Not surprisingly, you run into legions of kick-ass guitarists at NAMM shows, but I have to salute the manufacturers’ booth-demo players, because that is one tough gig. You are at a music convention, after all, playing amidst the often-deafening chaos of tons of other demonstrators’ licks echoing all over the cavernous hall, and your audience is typically a whole lot ‘o’ professional guitarists with attitudes and judgement a-plenty. These folks can also be additionally cranky and tough to impress because they’ve crashed their pedometer apps and patience by absorbing hundreds of demos each day.
Admittedly, I tend to be one of those cranks.
I just get so tired of dealing with hours of over-saturated shredding that I almost dream of stumbling across a demo guitarist so horrible and inept that for the one time during the whole massive crunch of reporting on thousands of pieces of NAMM gear and meeting with product reps and talking talking talking to scores of MI peers, I can giggle in relief and crack an evil smile.
But, sometimes, you do meet someone who delights you with their talent and vibe. When I first experienced Mike Himmel demoing guitar gear at a Roland/BOSS both, he was one of those players.
He was immediately engaging and friendly without being pandering or all-to-eager to please. He knew me from my job at Guitar Player, of course, but unlike many such musicians at these music-industry affairs, he didn’t barrage me with resume bullet points, try to give me a CD, or seek to impress me with pointless nattering displays of scales rendered at light speed. He appeared to be someone truly digging the opportunity to play all day and represent Roland/BOSS, who also loved guitar in a mammoth way, and who spent the time to really know the details of the products he was demoing. (I tend to ask a lot of questions, and he had all the answers.) As I would run into him at other NAMM shows and got to know more about him—and his fab dogs—through Facebook, I learned that he was working on his own music. Mike says I helped him by promoting this song a while back in GP, but, wow, that moment is lost in the mists of my tortured memory. But, hey, thanks for the call out on FB, Mike!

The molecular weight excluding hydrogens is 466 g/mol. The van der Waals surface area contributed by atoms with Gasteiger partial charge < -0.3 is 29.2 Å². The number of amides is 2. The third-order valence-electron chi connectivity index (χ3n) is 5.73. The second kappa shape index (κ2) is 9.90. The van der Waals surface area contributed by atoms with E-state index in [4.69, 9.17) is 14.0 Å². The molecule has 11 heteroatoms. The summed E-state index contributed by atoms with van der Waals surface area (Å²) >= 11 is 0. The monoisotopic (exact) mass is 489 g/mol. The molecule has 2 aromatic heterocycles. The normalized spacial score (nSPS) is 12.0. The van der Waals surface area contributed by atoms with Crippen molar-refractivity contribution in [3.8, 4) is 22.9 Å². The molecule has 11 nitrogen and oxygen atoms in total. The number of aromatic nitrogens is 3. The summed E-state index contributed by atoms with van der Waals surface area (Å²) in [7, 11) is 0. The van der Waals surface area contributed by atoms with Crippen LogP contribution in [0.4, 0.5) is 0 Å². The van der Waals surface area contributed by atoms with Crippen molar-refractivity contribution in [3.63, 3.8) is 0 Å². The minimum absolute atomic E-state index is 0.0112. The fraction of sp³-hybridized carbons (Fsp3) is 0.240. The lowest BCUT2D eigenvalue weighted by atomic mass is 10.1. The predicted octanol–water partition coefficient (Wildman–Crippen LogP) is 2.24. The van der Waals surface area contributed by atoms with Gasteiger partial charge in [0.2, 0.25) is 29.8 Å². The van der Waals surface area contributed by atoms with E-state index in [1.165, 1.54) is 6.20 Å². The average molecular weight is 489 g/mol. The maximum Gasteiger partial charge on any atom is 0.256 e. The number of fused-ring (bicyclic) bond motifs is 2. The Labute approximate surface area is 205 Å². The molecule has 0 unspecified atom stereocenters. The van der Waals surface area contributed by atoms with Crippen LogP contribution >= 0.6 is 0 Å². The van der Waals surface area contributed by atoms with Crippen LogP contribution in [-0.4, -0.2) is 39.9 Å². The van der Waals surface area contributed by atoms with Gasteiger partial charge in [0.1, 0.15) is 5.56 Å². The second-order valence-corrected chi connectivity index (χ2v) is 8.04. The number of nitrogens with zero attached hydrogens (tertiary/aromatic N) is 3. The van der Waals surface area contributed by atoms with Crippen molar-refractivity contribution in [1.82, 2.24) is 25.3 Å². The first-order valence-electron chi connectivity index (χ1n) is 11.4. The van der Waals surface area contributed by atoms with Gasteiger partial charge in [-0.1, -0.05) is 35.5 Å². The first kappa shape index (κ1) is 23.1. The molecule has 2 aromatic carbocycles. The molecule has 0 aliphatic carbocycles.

Now, I do like helping talents I meet while “doing the journalism thing” and/or playing gigs, but I also have to feel good about the work. Admittedly, Mike launches into speedy lick fusillades during “Sunset Crash” that I tend to—well, let’s just say I’m not always a major fan of shredding—but he also has a cool tone, a feel for melody, and the restraint to put some dynamics and space into his playing. And, you know, the speed stuff can be thrilling, right?
Mike just released a professional video for “Sunset Crash,” and to recognize his work ethic, winning personality, commitment to producing music, and papa-ship to a wonderful pack of pups, I am adding it to the Guardians of Guitar universe. I hope all Guardians dig it. It’s fun. And fast…
[BTW: Anyone anywhere anytime can send video links to me at firstname.lastname@example.org to be considered for coverage on this site.]